For scrappy hardware startups and billion-dollar tech giants alike, product reviews matter. They’re the first indicator of success or failure. As timelines from announcement to launch tighten, product reviewers get shorter and shorter deadlines. So companies came up with a solution: to offer beta hardware, also known as preproduction units.

It is incredibly difficult for journalists to serve the reader with a preproduction unit. Am I supposed to guess which issues will be ironed out in the final product? Am I supposed to ignore all the software bugs because they can be fixed more easily and instead focus on the hardware issues?

The logical thing to do is to include every issue and simply tell the reader this is not the product they will end up buying. But that is also a fruitless endeavor — it doesn’t help the reader or the company.

As a result, I avoid writing reviews solely based on unfinished products.

Do you want me to beta-test your new device? Great, send me a preproduction unit and I’ll tell you, not the public, what I think. Do you want me to review your device? Great, make sure I get the final version in time.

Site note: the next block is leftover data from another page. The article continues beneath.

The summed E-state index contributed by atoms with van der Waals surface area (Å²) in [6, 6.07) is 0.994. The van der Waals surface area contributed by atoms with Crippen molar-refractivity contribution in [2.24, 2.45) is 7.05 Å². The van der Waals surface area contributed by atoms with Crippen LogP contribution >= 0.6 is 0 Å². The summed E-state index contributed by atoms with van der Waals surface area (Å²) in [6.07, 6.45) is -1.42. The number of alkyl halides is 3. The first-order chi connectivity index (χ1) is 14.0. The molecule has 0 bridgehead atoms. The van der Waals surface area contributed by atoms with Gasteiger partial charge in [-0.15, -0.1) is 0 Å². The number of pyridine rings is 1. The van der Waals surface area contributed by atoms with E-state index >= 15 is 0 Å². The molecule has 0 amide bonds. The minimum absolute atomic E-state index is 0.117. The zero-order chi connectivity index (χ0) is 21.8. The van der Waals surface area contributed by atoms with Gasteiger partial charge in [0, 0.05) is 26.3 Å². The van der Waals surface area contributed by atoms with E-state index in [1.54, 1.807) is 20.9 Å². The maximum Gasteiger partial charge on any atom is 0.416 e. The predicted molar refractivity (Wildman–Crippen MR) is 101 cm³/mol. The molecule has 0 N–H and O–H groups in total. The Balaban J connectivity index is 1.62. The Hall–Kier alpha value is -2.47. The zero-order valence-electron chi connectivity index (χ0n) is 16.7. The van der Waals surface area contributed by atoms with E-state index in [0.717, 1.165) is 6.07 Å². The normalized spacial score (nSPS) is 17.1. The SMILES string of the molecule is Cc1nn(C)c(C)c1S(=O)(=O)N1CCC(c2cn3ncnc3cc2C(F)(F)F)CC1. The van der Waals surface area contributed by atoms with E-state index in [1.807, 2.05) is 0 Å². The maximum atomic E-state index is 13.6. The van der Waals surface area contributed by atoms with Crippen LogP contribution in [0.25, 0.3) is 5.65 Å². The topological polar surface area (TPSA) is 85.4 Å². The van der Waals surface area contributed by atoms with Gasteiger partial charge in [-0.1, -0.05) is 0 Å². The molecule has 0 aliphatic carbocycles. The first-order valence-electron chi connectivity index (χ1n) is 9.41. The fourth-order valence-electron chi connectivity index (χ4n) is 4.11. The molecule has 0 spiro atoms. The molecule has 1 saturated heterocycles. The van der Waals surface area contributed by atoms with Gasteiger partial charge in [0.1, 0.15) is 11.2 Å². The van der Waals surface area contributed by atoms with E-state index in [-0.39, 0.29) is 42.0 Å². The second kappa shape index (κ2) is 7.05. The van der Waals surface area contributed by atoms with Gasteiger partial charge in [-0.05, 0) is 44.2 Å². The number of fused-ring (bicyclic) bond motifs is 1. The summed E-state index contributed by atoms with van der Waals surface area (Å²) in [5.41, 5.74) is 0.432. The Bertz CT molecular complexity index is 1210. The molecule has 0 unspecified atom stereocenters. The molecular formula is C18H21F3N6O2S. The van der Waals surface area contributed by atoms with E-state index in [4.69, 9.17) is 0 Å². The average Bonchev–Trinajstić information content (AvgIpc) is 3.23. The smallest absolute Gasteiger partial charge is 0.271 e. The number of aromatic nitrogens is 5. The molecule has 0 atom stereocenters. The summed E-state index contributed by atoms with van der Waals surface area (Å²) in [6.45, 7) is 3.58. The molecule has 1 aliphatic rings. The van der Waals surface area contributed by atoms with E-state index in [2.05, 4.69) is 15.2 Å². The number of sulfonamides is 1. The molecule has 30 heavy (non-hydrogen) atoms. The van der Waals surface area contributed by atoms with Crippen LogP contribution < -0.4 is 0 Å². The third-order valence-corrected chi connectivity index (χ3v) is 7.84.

Let me spell that out again for companies and PR firms reading — there are two good ways to use preproduction hardware. The first is to send the unit over and ask for feedback, not coverage. The second is to send the preproduction hardware and send the final hardware later, but make sure to set the embargo well after the latter is received.

For readers, please hold journalists accountable. If a review does not specify whether the hardware is final, ask in the comments. If “beta” or “preproduction” gets a mention, ask how much time the author had with the final version.

The reader should not have to figure out which kinks were fixed and which were not. And journalists should not agree to write about products that will never see the light of day.

If you send me your unfinished product, I won’t finish my review.

ProBeat is a column in which Emil rants about whatever crosses him that week.